Building up comedic elements, junior Ella Bradner reflected on her character, Elizabeth Charming. A rich single woman traveling to Austenland for the thrill of it all, Charming is based on 2000s icon Jennifer Coolidge and adds another zany twist.

“If you love Jane Austen, you’ll love this show,” Bradner said. “If you hate Jane Austen, you’ll like it even more.”

Furthering the “anything goes” nature of Austenland, another artistic choice is bound to trigger laughter. Played by junior Jonathan Yourchak, Mr. Wattlesbrook is the slow-to-move, scheming husband of Austenland’s owner.

In the true NRT spirit, he’s also played by a puppet. 

Courtesy of NRT

“The show itself is kind of absurd in the best way possible,” Yourchak said. “And then, you have this puppet amongst the real people. I think Mrs. Wattlesbrook really does all the work, and he just kind of enjoys the work that she does.”

Acting against a grey-haired puppet, senior Emily Stedina plays the role of Mrs. Wattlesbrook. Portraying the brains behind the Austenland operation, Stedina explained how the unique characters find connection.

“There’s someone for everyone,” Stedina said. “And, there’s always a place where you can fit in.”

Echoing sentiments of friendship, freshman Matt O’Donnell revealed the key similarities between themes of “Austenland” and the club’s overall values.

“It’s very much all about the love of theatre,” O’Donnell said. “It’s about having fun and being with your friends and putting together a good show.”

Courtesy of NRT

Staying true to the club’s mission of inclusive theatre, director Recchiuti-Quier incorporated a few easter eggs to engage the audience and increase enjoyment for all involved. 

“If there’s anything I’m most excited about, it’s just for them to see the little things that we added to the show,” she said. “They are little gags for us that I hope they can take note of.”

One such element includes a club-wide mascot, the birthday cat. Quickly becoming a representative of “Austenland,” the sketch can be found in a variety of places on the set and is the result of Recchiuti-Quier’s artistic endeavors. 

“In one of our first rehearsals in Forum, I drew a cat on the board,” Recchiuti-Quier said. “I usually like to draw cats…and it just soared.”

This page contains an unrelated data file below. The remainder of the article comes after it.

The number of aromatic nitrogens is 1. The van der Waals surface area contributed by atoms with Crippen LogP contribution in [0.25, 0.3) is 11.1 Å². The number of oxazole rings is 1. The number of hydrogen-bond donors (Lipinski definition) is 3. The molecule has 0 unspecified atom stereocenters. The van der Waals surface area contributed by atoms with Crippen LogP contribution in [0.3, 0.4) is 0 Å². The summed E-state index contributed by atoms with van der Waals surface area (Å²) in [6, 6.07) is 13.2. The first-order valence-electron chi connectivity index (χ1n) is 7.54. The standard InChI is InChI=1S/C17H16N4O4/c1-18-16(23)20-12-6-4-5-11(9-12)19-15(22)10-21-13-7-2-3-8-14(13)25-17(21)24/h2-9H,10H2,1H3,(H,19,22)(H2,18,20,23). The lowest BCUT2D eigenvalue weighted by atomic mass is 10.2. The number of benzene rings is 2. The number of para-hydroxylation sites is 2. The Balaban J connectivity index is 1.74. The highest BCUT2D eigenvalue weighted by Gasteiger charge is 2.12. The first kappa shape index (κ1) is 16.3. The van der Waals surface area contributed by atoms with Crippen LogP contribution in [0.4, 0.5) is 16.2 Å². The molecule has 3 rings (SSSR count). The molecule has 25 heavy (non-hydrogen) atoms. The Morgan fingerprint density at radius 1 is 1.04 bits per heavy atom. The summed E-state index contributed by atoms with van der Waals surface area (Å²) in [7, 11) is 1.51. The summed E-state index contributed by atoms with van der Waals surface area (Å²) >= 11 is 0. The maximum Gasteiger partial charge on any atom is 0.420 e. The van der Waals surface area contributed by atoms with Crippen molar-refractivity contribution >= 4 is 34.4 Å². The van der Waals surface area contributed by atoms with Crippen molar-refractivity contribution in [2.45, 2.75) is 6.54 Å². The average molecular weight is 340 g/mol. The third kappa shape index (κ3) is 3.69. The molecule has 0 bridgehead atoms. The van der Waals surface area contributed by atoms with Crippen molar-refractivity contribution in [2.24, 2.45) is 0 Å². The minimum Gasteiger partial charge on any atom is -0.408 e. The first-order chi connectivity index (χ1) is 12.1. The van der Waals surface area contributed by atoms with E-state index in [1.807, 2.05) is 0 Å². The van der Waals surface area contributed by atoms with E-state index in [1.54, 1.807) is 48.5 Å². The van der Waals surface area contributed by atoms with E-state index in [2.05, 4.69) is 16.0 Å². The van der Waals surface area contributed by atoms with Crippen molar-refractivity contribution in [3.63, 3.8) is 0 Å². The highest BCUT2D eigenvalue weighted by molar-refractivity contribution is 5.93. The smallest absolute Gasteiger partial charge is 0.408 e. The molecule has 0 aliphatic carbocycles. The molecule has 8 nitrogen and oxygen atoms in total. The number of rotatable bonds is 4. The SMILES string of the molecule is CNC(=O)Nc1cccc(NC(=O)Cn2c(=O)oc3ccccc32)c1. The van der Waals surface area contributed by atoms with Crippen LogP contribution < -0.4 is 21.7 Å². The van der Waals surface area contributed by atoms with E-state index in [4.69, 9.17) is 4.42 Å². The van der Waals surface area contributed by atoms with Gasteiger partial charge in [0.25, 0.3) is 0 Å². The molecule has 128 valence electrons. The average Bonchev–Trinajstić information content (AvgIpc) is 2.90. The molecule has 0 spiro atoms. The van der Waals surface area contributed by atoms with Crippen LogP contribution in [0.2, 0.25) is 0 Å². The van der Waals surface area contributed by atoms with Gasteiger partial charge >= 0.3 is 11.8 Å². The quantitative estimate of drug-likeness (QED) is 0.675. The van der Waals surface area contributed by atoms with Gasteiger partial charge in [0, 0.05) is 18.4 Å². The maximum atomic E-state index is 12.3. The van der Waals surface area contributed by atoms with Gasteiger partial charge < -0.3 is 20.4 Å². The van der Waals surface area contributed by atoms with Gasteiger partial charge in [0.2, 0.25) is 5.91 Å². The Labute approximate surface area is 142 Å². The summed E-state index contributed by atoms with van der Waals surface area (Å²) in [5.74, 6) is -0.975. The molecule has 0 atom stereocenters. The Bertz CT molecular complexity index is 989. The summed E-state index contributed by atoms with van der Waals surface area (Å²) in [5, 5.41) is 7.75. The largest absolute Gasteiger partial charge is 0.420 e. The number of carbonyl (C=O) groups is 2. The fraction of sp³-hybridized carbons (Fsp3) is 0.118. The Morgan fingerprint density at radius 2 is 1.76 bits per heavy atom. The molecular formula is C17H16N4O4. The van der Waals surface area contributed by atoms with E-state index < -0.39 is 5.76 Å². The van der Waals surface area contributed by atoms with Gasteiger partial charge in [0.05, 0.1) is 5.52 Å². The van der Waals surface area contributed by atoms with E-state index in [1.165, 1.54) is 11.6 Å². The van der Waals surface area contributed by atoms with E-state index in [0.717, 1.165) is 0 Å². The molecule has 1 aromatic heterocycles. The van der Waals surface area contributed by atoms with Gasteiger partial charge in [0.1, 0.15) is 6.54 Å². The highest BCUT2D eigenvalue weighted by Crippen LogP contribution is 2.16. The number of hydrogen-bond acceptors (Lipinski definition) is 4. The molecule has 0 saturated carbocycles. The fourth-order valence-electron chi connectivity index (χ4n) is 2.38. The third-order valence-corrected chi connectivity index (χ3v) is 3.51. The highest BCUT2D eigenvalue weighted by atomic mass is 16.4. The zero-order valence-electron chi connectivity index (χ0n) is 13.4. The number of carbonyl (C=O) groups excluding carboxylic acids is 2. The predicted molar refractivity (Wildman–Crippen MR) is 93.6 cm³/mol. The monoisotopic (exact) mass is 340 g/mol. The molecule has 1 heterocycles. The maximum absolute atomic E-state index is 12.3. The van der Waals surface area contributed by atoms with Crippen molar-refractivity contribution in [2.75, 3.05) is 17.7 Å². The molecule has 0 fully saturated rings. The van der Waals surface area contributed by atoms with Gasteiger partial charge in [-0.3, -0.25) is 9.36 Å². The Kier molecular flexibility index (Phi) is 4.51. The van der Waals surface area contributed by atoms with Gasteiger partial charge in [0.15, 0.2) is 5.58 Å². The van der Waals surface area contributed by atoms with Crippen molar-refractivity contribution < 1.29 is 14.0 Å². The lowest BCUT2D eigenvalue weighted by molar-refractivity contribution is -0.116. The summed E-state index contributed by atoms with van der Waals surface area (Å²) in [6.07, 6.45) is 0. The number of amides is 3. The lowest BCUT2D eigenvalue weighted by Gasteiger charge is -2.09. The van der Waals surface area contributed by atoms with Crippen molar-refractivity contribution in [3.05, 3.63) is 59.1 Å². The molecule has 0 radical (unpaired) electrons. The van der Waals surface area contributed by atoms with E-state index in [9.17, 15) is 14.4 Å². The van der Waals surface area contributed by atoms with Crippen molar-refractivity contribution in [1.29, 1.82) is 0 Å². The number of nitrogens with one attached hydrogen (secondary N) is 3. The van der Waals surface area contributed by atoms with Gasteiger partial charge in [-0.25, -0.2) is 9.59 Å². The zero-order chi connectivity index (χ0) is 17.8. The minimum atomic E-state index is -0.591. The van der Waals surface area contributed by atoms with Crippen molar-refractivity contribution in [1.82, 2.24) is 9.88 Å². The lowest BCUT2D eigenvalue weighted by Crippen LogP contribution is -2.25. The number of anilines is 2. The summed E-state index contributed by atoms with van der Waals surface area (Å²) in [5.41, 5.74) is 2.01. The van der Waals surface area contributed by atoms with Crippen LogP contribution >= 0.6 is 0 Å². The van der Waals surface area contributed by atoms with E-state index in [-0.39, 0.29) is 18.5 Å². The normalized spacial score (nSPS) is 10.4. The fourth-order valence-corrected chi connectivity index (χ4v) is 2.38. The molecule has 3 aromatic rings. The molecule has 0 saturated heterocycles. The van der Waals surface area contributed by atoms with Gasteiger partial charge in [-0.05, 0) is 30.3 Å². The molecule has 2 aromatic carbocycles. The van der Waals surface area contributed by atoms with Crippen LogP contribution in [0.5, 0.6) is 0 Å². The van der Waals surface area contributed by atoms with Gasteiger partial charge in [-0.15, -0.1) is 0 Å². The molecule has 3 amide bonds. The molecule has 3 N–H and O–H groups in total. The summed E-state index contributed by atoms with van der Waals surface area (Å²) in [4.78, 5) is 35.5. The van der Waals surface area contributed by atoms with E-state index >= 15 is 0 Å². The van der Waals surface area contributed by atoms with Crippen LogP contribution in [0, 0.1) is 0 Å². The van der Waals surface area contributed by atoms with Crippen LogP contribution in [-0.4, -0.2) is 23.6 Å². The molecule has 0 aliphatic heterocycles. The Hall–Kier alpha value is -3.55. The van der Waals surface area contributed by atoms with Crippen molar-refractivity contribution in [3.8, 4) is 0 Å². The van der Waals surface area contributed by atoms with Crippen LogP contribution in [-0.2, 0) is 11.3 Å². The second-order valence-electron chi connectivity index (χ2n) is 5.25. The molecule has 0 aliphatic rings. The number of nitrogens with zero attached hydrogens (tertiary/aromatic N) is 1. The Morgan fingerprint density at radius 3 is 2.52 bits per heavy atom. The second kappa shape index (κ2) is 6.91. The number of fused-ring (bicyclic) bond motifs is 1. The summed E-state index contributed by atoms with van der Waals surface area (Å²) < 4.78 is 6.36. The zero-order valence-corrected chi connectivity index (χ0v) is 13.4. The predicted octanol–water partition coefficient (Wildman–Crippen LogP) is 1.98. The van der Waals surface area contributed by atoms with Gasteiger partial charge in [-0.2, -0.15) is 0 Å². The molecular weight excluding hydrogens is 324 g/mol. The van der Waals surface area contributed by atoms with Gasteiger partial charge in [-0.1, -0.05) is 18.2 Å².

A simple drawing turned NRT icon, the imagery is also found on the official poster for the production. After reflecting on the humorous nature of the mascot, Recchiuti-Quier shared a final message of inclusivity seen within both “Austenland” and No Refund Theatre each season.

Courtesy of NRT

“Embrace the cringe,” Recchiuti-Quier said. “These characters are unapologetically themselves, and they’ve each found a place where they’ve fit in, regardless of who they are.”

“I think that that’s special,” she said. 

Three performances of “Austenland” will begin at 8 p.m. on Thursday, February 23, Friday, February 24, and Saturday, February 25, in Forum 111. A trigger warning is emphasized for simulated violence and language.

As always, all No Refund Theatre productions are free of charge.

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About the Author

Lizzie Palmieri

Lizzie is a senior majoring in Marketing and Psychology from Bucks County, Pennsylvania. Ask her about Disney World, Diet Pepsi, or dancing on the Jumbotron at Beaver Stadium. When not causing general trouble, Lizzie enjoys playing golf, performing in the theatre, and being the CEO of reorganizing the fridge. Her favorite thing to do is hang out with her sassy sidekick, 19-year-old Italian Greyhound, Macaroni. Follow her on Twitter @lizziepalmieri if your deepest desire is bestie vibes only.